Published: Thu, June 15, 2017
World | By Paul Elliott

Jeff Sessions Testifies in Senate Intelligence Hearing

Jeff Sessions Testifies in Senate Intelligence Hearing

U.S. Attorney General Jeff Sessions is sworn in before a Senate Intelligence Committee hearing on Capitol Hill in Washington, U.S., June 13, 2017.

Faced with statements by President Trump that he fired Comey in part because of the Russian Federation probe, Sessions stood by his argument that Comey had earned negative reviews due to the "stunning" way he handled the Hillary Clinton email investigation, saying Comey never should have spoken publicly about it during the 2016 election campaign.

Asked about media reports that he had met with Kislyak on a third occasion at a Washington hotel previous year, Sessions testified that did not remember meeting or having a conversation with the ambassador at the event.

Where the two statements overlapped were on the event in which Trump asked Comey to remain behind after a meeting, which Sessions admitted, and on Comey coming to Sessions to say that he shouldn't be in private conversation with Trump.

Sessions said President Trump did talk about Comey's firing and said he was upset with Comey's handling of the Russian investigation.

In one of the most intriguing moments of Comey's testimony last week, the former FBI chief said he was hesitant to fully discuss with Sessions his interactions with Trump, because he knew that Sessions would soon be recusing himself from the investigation.

"American's don't want to hear that answers to relevant questions are privileged and off-limits, or that they can't be provided in public, or that it would be quote, 'inappropriate, ' for witnesses to tell us what they know", Wyden said in remarks before posing a series of questions to Sessions.

His testimony came just six days after James Comey, the fired Federal Bureau of Investigation director, appeared before the same committee.

Two of the letters were sent when Comey was still director, and requested the FBI "investigate all contacts the Russian ambassador, or any other Russian officials, may have had with Attorney General Jeff Sessions or his staff".

"I recused myself from any investigation into the campaigns for president, but I did not recuse myself from defending my honor against scurrilous and false allegations", he said. When Comey came forward saying he was reopening the investigation in October of a year ago, Sessions praised him.

When asked about rumors that the president was considering firing special prosecutor Robert Mueller, Sanders said the president wasn't planning on doing so any time soon. Five current and former US officials said they are aware of classified intelligence suggesting there was some sort of private encounter between Trump and his aides and the Russian envoy. "A black woman can't question a white attorney general?" he wrote.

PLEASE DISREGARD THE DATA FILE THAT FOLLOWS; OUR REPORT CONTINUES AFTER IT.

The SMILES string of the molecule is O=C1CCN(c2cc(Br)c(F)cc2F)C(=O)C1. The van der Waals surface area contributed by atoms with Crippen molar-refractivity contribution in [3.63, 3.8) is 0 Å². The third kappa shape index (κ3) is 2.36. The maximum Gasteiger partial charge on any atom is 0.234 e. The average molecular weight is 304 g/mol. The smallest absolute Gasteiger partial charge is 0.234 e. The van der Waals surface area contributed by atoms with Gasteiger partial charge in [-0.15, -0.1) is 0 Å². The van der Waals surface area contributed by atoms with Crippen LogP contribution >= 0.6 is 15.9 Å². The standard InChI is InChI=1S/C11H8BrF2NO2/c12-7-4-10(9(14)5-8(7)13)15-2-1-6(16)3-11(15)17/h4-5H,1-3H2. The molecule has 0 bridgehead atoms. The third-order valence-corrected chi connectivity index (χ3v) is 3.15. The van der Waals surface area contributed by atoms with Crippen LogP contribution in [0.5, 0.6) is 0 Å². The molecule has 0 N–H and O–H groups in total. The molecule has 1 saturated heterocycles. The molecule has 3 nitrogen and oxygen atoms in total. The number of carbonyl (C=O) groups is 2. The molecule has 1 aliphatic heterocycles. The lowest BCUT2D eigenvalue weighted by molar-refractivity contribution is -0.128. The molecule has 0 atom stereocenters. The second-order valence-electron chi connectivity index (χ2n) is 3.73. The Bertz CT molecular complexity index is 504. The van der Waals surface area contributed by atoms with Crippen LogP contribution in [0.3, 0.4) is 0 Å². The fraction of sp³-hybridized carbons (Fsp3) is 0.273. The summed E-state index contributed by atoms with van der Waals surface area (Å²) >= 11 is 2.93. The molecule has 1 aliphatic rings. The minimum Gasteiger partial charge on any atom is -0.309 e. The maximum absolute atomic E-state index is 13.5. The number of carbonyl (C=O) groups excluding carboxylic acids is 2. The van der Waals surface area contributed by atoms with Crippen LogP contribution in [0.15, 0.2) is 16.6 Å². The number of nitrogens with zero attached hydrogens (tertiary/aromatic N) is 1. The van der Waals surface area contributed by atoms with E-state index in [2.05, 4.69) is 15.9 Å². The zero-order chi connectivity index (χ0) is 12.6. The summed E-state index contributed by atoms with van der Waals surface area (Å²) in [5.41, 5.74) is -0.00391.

During a later contentious exchange, Harris grilled Sessions about whether he consulted with Justice Department officials on his legal justification to decline to answer certain questions during the hearing. "I can tell you that with absolute certainty". First, it looks bad optically to hide behind executive privilege, especially where the conversation is something about which there's already been so much public discussion, some of which fueled by the president's own tweets.

As attorney general, Sessions is unlikely to answer in detail questions about conversations he's had with Trump.

Nyasha Junior, a professor at Temple University replied that "I've learned that even when I don't say anything, I'm still labeled an #AngryBlackWoman". Ron Wyden (D-OR), decrying "secret innuendo" from Comey and other critics. Press reports have identified at least two meetings between Sessions and Kislyak in 2016.

And while he had recused himself from the Russian Federation probe, Sessions insisted, "I did not recuse myself from defending my honor against scurrilous and false allegations".

What's not clear is if Trump will be forced to invoke executive privilege to stop Sessions from testifying again, or from handing over the documents senators requested Tuesday. I am concerned that the president still does not recognize the severity of the threat.

By mid-morning Monday, Sessions had issued a statement agreeing to testify publicly. Sessions said no. "What would you have done?" And lawmakers throughout the hearing pressed Sessions on providing emails and other documents to them. Sessions provided Trump with one of the memos they used to justify Comey's firing.

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